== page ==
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Correlates of Aortic Pulse wave velocity measured by cardiac MRI

Background

Aortic pulse wave velocity (PWV) is often used as an index of aortic compliance(AC). Arterial stiffening and decreased AC with resultant increase in PWV commonly results from aging, hypertension and atherosclerosis. However, correlates of PWV in a large population of carefully screened normal subjects have not been reported.

Objective

We studied a non-invasive phase contrast cardiac MR (CMR) imaging approach to evaluate PWV and examined its relation to age, body mass index (BMI), coronary CT calcium (CCT) score and other clinical and cardiac variables in a large population of normal and obese subjects.

Methods

223 consenting nondiabetic, normotensive volunteers without clinical cardiovascular disease or echocardiographic abnormalities (124 females, 116 hyperlipidemic (42 treated), age: 58.6+/-14.9yrs, BMI: 24.8+/-3.3 (24 with BMI>28) were studied. CMR studies were performed on a 1.5 Tesla MR scanner (Siemens, Germany) using a phased array surface-coil and a spine-coil array. PWV was assessed using breath-held through-plane phase-contrast gradient echo imaging of the ascending and descending aorta at the pulmonary artery level with a VENC of 1.5 m/sec, temporal resolution of 24 frames per second and slice thickness of 6mm. Aortic images were manually contoured using QFlow (Medis, Leiden, the Netherlands) and PWV determined by the ratio of the distance between the ascending and descending aortic plane along a candy-cane view over the time of pressure pulse travel in between. Pearson and Spearman correlation coefficients were used to examine associations between PWV and age, CCTscore, blood pressure(BP), rate pressure product(RPP), lipid levels, and cardiac function.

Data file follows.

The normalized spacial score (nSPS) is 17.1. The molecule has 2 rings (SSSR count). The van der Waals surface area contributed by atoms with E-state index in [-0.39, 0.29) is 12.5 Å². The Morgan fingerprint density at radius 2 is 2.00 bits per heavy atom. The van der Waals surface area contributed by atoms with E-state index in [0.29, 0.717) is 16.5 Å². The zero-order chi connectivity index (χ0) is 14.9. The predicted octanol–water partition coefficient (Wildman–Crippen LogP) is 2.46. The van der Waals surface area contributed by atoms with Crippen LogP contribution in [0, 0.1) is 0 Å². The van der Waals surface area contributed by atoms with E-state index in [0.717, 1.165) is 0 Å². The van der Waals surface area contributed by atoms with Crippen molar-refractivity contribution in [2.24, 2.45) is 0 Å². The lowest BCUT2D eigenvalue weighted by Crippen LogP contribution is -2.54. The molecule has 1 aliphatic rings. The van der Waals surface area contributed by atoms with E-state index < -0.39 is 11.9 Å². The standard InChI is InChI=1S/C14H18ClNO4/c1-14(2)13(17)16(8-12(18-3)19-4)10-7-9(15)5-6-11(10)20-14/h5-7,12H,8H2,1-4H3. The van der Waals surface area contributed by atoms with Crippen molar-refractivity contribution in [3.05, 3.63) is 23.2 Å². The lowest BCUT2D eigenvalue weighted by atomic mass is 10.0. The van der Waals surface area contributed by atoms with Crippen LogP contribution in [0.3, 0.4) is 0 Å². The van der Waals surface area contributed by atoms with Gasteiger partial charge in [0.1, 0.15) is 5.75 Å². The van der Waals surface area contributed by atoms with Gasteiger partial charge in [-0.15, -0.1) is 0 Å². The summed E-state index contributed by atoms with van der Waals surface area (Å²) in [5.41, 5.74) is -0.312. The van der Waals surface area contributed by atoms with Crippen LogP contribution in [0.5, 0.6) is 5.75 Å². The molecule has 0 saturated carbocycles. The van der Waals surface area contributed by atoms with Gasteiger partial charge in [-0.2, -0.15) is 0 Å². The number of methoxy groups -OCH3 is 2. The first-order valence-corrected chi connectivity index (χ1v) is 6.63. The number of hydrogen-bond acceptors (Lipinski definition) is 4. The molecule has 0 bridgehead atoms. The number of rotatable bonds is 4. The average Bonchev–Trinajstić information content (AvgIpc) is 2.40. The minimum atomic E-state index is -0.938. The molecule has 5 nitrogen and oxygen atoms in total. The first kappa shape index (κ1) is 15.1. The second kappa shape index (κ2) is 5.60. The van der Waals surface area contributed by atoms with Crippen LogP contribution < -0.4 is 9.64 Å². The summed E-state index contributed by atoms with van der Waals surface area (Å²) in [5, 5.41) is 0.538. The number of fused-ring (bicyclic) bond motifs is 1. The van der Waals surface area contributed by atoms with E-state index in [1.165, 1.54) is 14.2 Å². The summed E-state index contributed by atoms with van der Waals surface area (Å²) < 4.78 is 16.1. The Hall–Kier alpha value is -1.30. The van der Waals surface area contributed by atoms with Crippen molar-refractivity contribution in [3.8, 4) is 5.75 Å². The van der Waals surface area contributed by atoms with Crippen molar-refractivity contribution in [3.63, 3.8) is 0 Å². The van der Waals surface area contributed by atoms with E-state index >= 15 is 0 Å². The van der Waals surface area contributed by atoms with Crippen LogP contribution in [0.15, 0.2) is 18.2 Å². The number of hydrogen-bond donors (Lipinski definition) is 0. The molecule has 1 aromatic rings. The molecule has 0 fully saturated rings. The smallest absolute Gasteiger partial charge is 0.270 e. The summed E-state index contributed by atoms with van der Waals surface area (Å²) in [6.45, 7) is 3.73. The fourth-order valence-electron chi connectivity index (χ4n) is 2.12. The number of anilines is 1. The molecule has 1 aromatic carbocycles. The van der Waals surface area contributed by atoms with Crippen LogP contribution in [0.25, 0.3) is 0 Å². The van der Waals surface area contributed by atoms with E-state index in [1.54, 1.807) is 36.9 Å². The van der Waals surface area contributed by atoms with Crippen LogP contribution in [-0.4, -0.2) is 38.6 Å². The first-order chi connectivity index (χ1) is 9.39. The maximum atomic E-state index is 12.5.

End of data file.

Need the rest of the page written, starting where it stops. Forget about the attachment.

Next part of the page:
Results

(Tables 1,2.) Overall and in males and females separately, on univariate analysis, PWV was highly correlated with age, moderately correlated with CCT score and RPP, and had modest correlations with systolic BP. In addition, there were modest correlations of PWV with total cholesterol, triglycerides, HDL and LDL in males and weak correlations with hypertension in females. (All p<0.05) However, after adjustment for age no other variables showed significant association with PWV. Cardiac function parameters including left ventricular(LV) stroke volume, ejection fraction(EF), and mass index have no association to PWV even after adjusting for age and BP and there is no significant difference in PWV between males and females. (p = 0.2).

Table 1 Spearman Correlation Coefficients of Aortic Pulse Wave Velocity (1)
Table 2 Spearman Correlation Coefficients of Aortic Pulse Wave Velocity (2)

Conclusions

Age is the strongest and most consistent correlate of increased PWV. CCT score strongly correlates with PWV. After adjustment for age, no other variables show significant associations with PWV. In normal subjects cardiac function parameters do not correlate with PWV.

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Correspondence to Visali Kodali.

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This article is published under license to BioMed Central Ltd. This is an open access article distributed under the terms of the Creative Commons Attribution License (http://creativecommons.org/licenses/by/2.0), which permits unrestricted use, distribution, and reproduction in any medium, provided the original work is properly cited.

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Kodali, V., Wang, Y., Estrada, E. et al. Correlates of Aortic Pulse wave velocity measured by cardiac MRI. J Cardiovasc Magn Reson 13, O97 (2011). https://doi.org/10.1186/1532-429X-13-S1-O97

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Keywords

  • Pulse Wave Velocity
  • Rate Pressure Product
  • Modest Correlation
  • Aortic Pulse Wave Velocity
  • Aortic Compliance